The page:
Memorial Medical Center's Cafeteria Launches Initiative to Offer Healthier Choices
Memorial Medical Center has launched a new initiative in its cafeteria to help employees, patients and visitors make healthier food choices.
The initiative, called “Green Light – Choose Right,” uses color-coded traffic-light signage to let people know the nutritional value of their food. A green-light item is recommended for food items to be selected often, yellow-light items in moderation, and red-light items only occasionally.
Hospital leaders decided in 2013 to begin offering more healthier choices in the cafeteria to better reflect the hospital’s mission to improve the health of the people and communities it serves. The goal was to encourage people to choose more wisely, not by eliminating unhealthy choices but by providing an easy-to-follow labeling system that explains at-a-glance which items are the healthiest and which ones should only be occasional indulgences.
“Our Food and Nutrition employees continue to work diligently to ensure that choosing a green-light or yellow-light item does not mean you are sacrificing taste,” said Jim Squires, the nonprofit hospital’s interim food service operations manager. “We want to motivate people to make the healthy choice by offering attractive and delicious menu options throughout the day.”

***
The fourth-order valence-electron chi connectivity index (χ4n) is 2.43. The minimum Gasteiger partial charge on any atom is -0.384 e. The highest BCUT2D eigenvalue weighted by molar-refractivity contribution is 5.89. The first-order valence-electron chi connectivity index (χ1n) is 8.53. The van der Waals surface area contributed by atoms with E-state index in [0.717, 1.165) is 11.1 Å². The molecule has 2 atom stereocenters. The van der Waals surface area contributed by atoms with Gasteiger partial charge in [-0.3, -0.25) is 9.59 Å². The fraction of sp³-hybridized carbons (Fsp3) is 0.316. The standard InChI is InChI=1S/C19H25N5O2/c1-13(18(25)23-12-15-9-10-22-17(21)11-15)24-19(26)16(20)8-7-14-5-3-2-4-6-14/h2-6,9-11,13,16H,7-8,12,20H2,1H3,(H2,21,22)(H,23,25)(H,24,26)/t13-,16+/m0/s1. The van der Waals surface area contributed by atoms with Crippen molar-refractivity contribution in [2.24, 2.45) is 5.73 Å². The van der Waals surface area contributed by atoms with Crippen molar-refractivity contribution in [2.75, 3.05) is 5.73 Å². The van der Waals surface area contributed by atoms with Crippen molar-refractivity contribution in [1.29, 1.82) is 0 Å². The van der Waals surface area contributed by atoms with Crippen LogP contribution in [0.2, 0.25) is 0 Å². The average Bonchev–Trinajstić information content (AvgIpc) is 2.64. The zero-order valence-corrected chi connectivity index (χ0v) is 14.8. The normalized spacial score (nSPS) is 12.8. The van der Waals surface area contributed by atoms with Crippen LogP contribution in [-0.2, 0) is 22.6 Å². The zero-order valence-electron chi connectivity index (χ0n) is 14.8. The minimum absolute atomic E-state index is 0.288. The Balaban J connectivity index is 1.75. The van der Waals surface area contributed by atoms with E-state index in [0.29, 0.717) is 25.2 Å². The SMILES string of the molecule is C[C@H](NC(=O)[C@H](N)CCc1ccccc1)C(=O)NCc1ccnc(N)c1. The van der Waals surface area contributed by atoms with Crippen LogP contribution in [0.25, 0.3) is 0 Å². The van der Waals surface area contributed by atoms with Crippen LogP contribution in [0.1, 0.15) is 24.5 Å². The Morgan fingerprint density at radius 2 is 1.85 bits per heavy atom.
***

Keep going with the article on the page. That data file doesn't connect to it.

New options include healthier breakfast items with lower calorie and fat content, such as quinoa with blueberries, and lower sodium soups for lunch and dinner. The cafeteria is also phasing out some self-serve stations to make portion control easier for the consumer.
“We have been able to modify some items in a simple way to make them healthier,” said Amy Melton, clinical dietitian at Memorial Medical Center.
Even several desserts have undergone a “Green Light – Choose Right” transformation. Dessert shooters, a variety of mini-desserts in small cups, come in around 100 calories. And some of the cakes, pies, cupcakes and cookies are now served in smaller portions, moving them from red- to yellow-light status.
“What you choose for your meal is always your choice,” Squires said. “We just want to make it easier to make your choice a healthy one.”
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